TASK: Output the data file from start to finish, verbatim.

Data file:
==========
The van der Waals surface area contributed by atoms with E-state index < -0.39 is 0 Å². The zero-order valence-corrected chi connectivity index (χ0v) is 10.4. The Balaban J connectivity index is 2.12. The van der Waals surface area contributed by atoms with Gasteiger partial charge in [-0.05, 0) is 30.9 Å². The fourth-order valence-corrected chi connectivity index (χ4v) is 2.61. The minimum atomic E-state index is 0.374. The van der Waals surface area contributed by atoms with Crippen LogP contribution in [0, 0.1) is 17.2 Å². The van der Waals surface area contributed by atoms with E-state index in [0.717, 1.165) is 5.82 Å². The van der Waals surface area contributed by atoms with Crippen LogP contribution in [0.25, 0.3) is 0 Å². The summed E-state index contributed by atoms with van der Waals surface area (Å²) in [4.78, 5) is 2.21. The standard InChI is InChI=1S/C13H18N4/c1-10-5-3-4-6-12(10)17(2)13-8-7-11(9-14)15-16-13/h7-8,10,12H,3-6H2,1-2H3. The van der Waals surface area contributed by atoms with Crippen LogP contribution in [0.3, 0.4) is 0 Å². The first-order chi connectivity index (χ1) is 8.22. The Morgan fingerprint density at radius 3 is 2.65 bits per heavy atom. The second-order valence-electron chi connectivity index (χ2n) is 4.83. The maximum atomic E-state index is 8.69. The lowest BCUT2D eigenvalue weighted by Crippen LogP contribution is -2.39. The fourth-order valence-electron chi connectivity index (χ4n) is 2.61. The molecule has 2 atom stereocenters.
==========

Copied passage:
The van der Waals surface area contributed by atoms with E-state index < -0.39 is 0 Å². The zero-order valence-corrected chi connectivity index (χ0v) is 10.4. The Balaban J connectivity index is 2.12. The van der Waals surface area contributed by atoms with Gasteiger partial charge in [-0.05, 0) is 30.9 Å². The fourth-order valence-corrected chi connectivity index (χ4v) is 2.61. The minimum atomic E-state index is 0.374. The van der Waals surface area contributed by atoms with Crippen LogP contribution in [0, 0.1) is 17.2 Å². The van der Waals surface area contributed by atoms with E-state index in [0.717, 1.165) is 5.82 Å². The van der Waals surface area contributed by atoms with Crippen LogP contribution in [0.25, 0.3) is 0 Å². The summed E-state index contributed by atoms with van der Waals surface area (Å²) in [4.78, 5) is 2.21. The standard InChI is InChI=1S/C13H18N4/c1-10-5-3-4-6-12(10)17(2)13-8-7-11(9-14)15-16-13/h7-8,10,12H,3-6H2,1-2H3. The van der Waals surface area contributed by atoms with Crippen LogP contribution in [0.3, 0.4) is 0 Å². The first-order chi connectivity index (χ1) is 8.22. The Morgan fingerprint density at radius 3 is 2.65 bits per heavy atom. The second-order valence-electron chi connectivity index (χ2n) is 4.83. The maximum atomic E-state index is 8.69. The lowest BCUT2D eigenvalue weighted by Crippen LogP contribution is -2.39. The fourth-order valence-electron chi connectivity index (χ4n) is 2.61. The molecule has 2 atom stereocenters.